MEET THE NEW BOSS | In another part of town, Emily is reassigned to Commander Joseph Lawrence, the man who is considered the architect of Gilead’s economy. “I’m wondering why such an important, brilliant man will take in such a shitty handmaid,” she says — but that answer soon becomes a little clearer. His martha is missing an eye, swears and calls him “Old Man” to his face. There’s art on the walls and books splayed out on every flat surface. And when he comes out to meet Emily, he’s played by Bradley Whitford.
The new commander quickly dismisses Aunt Lydia, saying his wife isn’t feeling well and won’t be coming out to meet them. And then things get really weird. He catches Emily reading and, as she tries not to freak out in fear, muses about how women lose fingers for reading now instead of hands like in the old days.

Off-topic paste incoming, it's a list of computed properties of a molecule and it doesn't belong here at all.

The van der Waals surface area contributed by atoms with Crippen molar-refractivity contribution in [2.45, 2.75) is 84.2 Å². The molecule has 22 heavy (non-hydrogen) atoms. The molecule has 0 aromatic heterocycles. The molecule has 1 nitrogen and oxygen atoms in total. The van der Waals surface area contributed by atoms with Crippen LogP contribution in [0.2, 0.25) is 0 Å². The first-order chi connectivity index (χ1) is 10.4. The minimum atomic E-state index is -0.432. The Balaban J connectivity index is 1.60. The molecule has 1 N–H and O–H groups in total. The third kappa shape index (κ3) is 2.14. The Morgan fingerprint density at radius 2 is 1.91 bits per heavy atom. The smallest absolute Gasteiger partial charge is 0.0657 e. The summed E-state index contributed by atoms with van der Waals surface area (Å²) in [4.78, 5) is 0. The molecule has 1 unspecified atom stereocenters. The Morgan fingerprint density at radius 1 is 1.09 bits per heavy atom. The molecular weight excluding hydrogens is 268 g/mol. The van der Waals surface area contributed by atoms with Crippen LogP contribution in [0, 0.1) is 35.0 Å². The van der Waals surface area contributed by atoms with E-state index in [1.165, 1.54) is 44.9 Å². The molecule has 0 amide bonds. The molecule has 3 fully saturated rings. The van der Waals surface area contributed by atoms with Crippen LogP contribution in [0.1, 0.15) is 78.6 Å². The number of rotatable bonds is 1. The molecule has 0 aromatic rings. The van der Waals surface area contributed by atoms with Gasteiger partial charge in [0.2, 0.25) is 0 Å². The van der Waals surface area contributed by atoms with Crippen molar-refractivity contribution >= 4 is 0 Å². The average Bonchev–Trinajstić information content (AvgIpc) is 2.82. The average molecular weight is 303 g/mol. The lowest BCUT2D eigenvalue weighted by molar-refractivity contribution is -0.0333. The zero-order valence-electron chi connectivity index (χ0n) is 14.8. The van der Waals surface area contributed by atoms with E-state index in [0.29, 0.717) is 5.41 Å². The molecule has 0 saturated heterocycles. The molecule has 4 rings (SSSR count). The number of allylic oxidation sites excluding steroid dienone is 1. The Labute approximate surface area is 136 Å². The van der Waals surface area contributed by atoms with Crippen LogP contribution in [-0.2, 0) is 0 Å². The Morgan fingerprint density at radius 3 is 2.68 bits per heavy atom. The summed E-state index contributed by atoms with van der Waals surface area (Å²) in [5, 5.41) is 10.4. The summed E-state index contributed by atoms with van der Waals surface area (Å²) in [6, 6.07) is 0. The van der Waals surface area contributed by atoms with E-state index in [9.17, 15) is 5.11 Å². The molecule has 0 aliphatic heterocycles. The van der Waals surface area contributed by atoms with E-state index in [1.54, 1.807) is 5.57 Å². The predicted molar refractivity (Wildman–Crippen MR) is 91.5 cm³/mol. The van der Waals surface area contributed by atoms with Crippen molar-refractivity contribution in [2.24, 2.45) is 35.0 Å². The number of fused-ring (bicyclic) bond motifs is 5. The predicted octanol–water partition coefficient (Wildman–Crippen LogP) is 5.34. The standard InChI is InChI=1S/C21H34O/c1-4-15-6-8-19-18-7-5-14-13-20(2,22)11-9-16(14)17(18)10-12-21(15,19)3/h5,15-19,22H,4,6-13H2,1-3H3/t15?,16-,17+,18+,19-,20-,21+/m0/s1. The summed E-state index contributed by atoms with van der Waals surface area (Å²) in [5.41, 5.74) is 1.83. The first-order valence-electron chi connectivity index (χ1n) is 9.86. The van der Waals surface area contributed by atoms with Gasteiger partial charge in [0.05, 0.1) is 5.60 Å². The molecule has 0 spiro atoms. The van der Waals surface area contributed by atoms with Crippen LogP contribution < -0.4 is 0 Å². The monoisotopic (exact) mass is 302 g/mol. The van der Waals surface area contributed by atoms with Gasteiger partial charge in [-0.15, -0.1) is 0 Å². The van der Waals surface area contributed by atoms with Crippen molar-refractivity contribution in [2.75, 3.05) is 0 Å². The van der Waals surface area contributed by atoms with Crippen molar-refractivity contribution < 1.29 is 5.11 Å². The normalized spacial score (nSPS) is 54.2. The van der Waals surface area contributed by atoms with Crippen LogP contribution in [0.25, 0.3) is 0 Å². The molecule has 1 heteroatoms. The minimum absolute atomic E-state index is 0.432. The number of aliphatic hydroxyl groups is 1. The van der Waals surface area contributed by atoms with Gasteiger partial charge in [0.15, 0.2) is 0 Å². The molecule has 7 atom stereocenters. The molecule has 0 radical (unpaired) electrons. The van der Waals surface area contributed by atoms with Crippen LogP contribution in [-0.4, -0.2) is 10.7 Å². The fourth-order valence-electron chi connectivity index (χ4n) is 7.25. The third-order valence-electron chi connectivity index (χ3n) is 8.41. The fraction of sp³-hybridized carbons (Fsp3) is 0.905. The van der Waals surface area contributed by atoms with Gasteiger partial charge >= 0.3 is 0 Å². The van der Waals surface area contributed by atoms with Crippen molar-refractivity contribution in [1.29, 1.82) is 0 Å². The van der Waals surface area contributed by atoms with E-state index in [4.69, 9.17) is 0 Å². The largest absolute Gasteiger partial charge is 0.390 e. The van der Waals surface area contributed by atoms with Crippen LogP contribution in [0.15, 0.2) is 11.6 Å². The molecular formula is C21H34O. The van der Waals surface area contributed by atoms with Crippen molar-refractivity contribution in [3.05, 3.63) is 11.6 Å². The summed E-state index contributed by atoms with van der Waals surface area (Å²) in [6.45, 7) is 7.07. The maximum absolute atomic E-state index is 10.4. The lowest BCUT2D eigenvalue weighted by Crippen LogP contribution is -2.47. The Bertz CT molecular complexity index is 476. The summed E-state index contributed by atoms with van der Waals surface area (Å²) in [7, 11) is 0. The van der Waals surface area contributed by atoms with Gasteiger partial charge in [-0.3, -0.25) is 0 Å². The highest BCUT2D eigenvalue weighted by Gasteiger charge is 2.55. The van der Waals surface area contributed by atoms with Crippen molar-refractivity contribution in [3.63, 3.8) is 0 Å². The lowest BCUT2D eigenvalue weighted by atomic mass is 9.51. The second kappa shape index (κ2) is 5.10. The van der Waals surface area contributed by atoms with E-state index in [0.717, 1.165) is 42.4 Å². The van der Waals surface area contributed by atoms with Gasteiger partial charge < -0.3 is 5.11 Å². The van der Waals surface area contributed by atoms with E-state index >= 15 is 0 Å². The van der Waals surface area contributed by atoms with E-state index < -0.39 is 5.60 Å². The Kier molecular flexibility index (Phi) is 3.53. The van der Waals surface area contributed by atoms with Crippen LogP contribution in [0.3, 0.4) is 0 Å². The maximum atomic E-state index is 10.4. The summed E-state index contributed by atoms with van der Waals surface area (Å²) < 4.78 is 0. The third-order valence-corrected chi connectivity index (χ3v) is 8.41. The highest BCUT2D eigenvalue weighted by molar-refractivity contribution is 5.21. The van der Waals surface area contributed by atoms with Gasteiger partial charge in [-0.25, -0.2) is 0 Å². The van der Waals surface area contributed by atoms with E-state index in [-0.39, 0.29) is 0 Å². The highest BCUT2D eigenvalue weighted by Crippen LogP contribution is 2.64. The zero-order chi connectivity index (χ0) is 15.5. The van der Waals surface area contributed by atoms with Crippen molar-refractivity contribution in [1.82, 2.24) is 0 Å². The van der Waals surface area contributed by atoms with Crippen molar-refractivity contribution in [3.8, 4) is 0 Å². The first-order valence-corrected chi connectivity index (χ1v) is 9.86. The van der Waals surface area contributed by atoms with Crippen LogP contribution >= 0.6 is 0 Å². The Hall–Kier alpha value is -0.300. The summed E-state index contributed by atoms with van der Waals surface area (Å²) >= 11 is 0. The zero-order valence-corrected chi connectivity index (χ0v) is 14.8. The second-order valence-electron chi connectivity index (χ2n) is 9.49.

Later, Mrs. Lawrence approaches Emily in her room and divulges that her husband is a terrible man. “The Colonies. He planned everything. He figured it all out. And I said real people are digging up that dirt and it’s poison,” she says, more than a little unhinged. Joseph enters, carries her bodily away and throws her in her bedroom, locking the door. Then he beckons Emily downstairs and pours them both a beer.
“We value privacy in this house, you understand?” he says, kicking off a conversation that indicates he knows alllllll about Emily, inside and out — literally. “Have you healed properly?” he asks, and Whitford is doing this weird breathing thing that exponentially ups Lawrence’s creep factor. Is he a worse deviant than the rest of Gilead’s Repressed White Dudes? Or, perhaps fueled by guilt, is he maybe resistance-sympathetic? OK, Handsmaid’s Tale, I’m intrigued.
Now it’s your turn. What did you think of the episode? Sound off in the comments!